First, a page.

There’s little advice on running shoes or supplements, because not a lot was known about either. In 1970 I ran a 20-mile race in Regina without the benefit of a single water station. Later that decade I finished near the front of the Melissa’s race in Banff wearing tennis shoes. At the time, neither of these experiences were abnormal. 

    Yet Fixx was unintentionally prescient about running footwear. The shoes worn by the runner on his book’s iconic red cover are nylon Onitsuka Tigers, the same shoes I wore for many, many miles in in my youth. Onitsuka Tigers – take note here you barefoot and minimalist shoe people – had extremely little construction, all of the built-in support of a pair of bedroom slippers.   

    Fixx came to running from a bad place – obese, smoking two packs of cigarettes a day and working at a stressful journalism job. His only previous experience with it was in military basic training, so he did his first training runs in army boots. What shines through on every page of his famous book, though, is his love and heartfelt gratitude for running. 

    Most remarkable of all about The Complete Book of Running is its promotion of running for seniors. Much of this jump-off-the-page wisdom reads like it was written yesterday.

    We meet a 64 year-old man who runs the Boston Marathon in under three hours. This is remarkable, the author points out, only because he is an American, as Europeans consider activity in older age to be more acceptable. 

    “In this country we have some odd ideas about how older people, even those barely into their forties, ought to behave.” Fixx wrote. He quoted medical authorities to back his claim. 

    “Our attitude is one of overprotection,” says Dr. Theodore G. Klumpp, a New York cardiologist who hopes to establish a nationwide exercise program for the elderly. “Our middle-aged and older people are encouraged and virtually compelled to reduce their physical activities to the point where atrophy sets in, with damaging if not disastrous results.” Fixx then dialled up a higher authority. 

    “Disuse is the mortal enemy of the the human body,” says the U.S. Administration on Aging. “We know today how a person lives, not how long he lives, is responsible for many of the physical problems normally associated with advanced age.” Fixx brought more ammunition to his argument, writing:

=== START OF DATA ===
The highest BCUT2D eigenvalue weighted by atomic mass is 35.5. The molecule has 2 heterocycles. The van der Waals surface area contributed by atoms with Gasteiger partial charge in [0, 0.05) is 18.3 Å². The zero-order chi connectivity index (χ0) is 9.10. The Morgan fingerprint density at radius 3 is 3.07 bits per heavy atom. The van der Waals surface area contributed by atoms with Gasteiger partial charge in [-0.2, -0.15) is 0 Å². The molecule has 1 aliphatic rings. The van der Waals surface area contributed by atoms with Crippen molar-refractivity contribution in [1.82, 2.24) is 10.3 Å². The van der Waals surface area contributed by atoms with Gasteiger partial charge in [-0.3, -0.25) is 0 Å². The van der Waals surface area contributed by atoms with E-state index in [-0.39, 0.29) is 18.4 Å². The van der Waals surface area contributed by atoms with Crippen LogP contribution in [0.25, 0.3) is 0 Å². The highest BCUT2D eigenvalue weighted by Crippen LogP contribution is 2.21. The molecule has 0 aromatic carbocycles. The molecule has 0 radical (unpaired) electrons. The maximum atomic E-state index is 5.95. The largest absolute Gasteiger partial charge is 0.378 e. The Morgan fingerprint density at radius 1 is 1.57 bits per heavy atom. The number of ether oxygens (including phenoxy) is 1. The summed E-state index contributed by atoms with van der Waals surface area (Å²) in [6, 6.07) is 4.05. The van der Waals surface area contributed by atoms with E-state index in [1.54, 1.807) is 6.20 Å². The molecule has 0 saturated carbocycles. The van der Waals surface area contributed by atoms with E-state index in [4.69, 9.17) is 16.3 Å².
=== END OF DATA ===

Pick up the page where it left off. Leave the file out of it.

“Exercise – in particular running – can do a lot to reverse the long-term effects of smoking, drinking and overeating, the salient conditions of twentieth century living. Studies have shown that sedentary older people who start training can become as fit as long-time athletes.” 

    Even octogenarians, he maintained, can increase their physical capacities enormously. Then he quotes an anonymous doctor, “Most of us don’t wear out. We rust out.”

    This out of print book poses an awkward question for baby boomers today. Have we taken to heart its words of wisdom about running into old age?  Has Fixx’s pertinent, advanced and encouraging advice to senior runners – delivered nearly a half century ago – been received? Are we acting on it? 

    No, we’re not. Too many of us have simply given up on running toward personal lifelong fitness. Returning to my hotel that day, the inviting pathways through Moose Jaw’s Crescent Park were conspicuously free of joggers. Over the three days I was in this lovely city of 33,000, I didn’t see a single runner, young or old. Not one. 

    In 2021, we need to find a new Fixx for this.

    Jenkins has finished his book Jogging Through the Graveyard: Running For My Life After 60

    Previous articleiRun Radio
    Next articleRunning with Ghosts


    1. You neglected to mention that he wrote a follow up book to the original in 1980 or that he died of a heart attack while running at age 52 in1984

    2. Ode to Jim Fixx. Due to genetic hereditary factors he was already predisposed to vascular and heart problems. The fact that he discovered fitness later in life and maintained a good fitness level is testament to his lifelong (later) love of running. He understood at the time he began his odyssey that being excessively overweight and smoking heavily was no way to live. Yes, in his book there were some strange ideas but also some very relevant ones that even to this day have merit. He died doing what he loved, few of us will ever do the same, I doth my running cap to him.

    Comments are closed.